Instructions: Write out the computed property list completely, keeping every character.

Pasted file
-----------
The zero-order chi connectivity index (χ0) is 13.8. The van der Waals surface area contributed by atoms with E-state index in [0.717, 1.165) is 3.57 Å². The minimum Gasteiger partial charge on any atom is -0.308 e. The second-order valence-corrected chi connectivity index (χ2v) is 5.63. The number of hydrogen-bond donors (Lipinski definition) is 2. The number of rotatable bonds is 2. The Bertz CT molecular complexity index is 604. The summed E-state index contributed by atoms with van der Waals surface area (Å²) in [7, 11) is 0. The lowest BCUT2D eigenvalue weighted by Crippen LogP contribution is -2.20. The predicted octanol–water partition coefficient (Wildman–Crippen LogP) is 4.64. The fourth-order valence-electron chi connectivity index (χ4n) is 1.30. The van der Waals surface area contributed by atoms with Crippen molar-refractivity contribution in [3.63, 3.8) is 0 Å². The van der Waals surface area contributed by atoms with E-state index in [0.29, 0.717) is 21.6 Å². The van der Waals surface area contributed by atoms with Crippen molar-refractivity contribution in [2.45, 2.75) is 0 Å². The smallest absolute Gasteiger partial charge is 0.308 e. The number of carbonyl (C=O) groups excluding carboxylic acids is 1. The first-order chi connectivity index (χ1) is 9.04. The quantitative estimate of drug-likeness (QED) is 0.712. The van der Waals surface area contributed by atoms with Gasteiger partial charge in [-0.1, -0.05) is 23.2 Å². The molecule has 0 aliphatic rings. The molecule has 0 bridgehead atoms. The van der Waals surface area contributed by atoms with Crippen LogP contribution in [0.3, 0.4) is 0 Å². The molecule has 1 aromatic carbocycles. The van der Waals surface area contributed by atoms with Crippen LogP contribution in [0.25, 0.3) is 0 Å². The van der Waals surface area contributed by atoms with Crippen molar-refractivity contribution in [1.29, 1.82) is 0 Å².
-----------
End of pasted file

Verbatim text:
The zero-order chi connectivity index (χ0) is 13.8. The van der Waals surface area contributed by atoms with E-state index in [0.717, 1.165) is 3.57 Å². The minimum Gasteiger partial charge on any atom is -0.308 e. The second-order valence-corrected chi connectivity index (χ2v) is 5.63. The number of hydrogen-bond donors (Lipinski definition) is 2. The number of rotatable bonds is 2. The Bertz CT molecular complexity index is 604. The summed E-state index contributed by atoms with van der Waals surface area (Å²) in [7, 11) is 0. The lowest BCUT2D eigenvalue weighted by Crippen LogP contribution is -2.20. The predicted octanol–water partition coefficient (Wildman–Crippen LogP) is 4.64. The fourth-order valence-electron chi connectivity index (χ4n) is 1.30. The van der Waals surface area contributed by atoms with Crippen molar-refractivity contribution in [3.63, 3.8) is 0 Å². The van der Waals surface area contributed by atoms with E-state index in [0.29, 0.717) is 21.6 Å². The van der Waals surface area contributed by atoms with Crippen molar-refractivity contribution in [2.45, 2.75) is 0 Å². The smallest absolute Gasteiger partial charge is 0.308 e. The number of carbonyl (C=O) groups excluding carboxylic acids is 1. The first-order chi connectivity index (χ1) is 9.04. The quantitative estimate of drug-likeness (QED) is 0.712. The van der Waals surface area contributed by atoms with Gasteiger partial charge in [-0.1, -0.05) is 23.2 Å². The molecule has 0 aliphatic rings. The molecule has 0 bridgehead atoms. The van der Waals surface area contributed by atoms with Crippen LogP contribution in [0.3, 0.4) is 0 Å². The molecule has 1 aromatic carbocycles. The van der Waals surface area contributed by atoms with Crippen LogP contribution in [0.25, 0.3) is 0 Å². The van der Waals surface area contributed by atoms with Crippen molar-refractivity contribution in [1.29, 1.82) is 0 Å².